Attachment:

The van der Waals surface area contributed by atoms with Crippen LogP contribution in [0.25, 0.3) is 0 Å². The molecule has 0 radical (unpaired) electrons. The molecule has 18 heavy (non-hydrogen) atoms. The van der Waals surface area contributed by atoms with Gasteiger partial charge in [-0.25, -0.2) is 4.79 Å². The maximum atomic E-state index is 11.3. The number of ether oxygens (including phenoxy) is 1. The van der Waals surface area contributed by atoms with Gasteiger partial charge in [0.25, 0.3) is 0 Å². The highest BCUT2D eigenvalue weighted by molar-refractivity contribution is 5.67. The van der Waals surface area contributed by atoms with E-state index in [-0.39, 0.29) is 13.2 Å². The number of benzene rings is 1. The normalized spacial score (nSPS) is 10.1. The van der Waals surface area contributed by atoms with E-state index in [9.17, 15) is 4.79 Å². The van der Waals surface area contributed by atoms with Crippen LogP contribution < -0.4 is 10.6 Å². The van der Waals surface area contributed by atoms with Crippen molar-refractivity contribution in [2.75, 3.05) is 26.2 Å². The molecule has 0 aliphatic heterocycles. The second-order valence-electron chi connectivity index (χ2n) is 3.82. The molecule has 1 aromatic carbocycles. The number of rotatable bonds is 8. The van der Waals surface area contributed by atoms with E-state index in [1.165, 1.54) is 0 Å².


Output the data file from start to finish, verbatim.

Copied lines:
The van der Waals surface area contributed by atoms with Crippen LogP contribution in [0.25, 0.3) is 0 Å². The molecule has 0 radical (unpaired) electrons. The molecule has 18 heavy (non-hydrogen) atoms. The van der Waals surface area contributed by atoms with Gasteiger partial charge in [-0.25, -0.2) is 4.79 Å². The maximum atomic E-state index is 11.3. The number of ether oxygens (including phenoxy) is 1. The van der Waals surface area contributed by atoms with Gasteiger partial charge in [0.25, 0.3) is 0 Å². The highest BCUT2D eigenvalue weighted by molar-refractivity contribution is 5.67. The van der Waals surface area contributed by atoms with E-state index in [-0.39, 0.29) is 13.2 Å². The number of benzene rings is 1. The normalized spacial score (nSPS) is 10.1. The van der Waals surface area contributed by atoms with E-state index in [9.17, 15) is 4.79 Å². The van der Waals surface area contributed by atoms with Crippen LogP contribution < -0.4 is 10.6 Å². The van der Waals surface area contributed by atoms with Crippen molar-refractivity contribution in [2.75, 3.05) is 26.2 Å². The molecule has 0 aliphatic heterocycles. The second-order valence-electron chi connectivity index (χ2n) is 3.82. The molecule has 1 aromatic carbocycles. The number of rotatable bonds is 8. The van der Waals surface area contributed by atoms with E-state index in [1.165, 1.54) is 0 Å².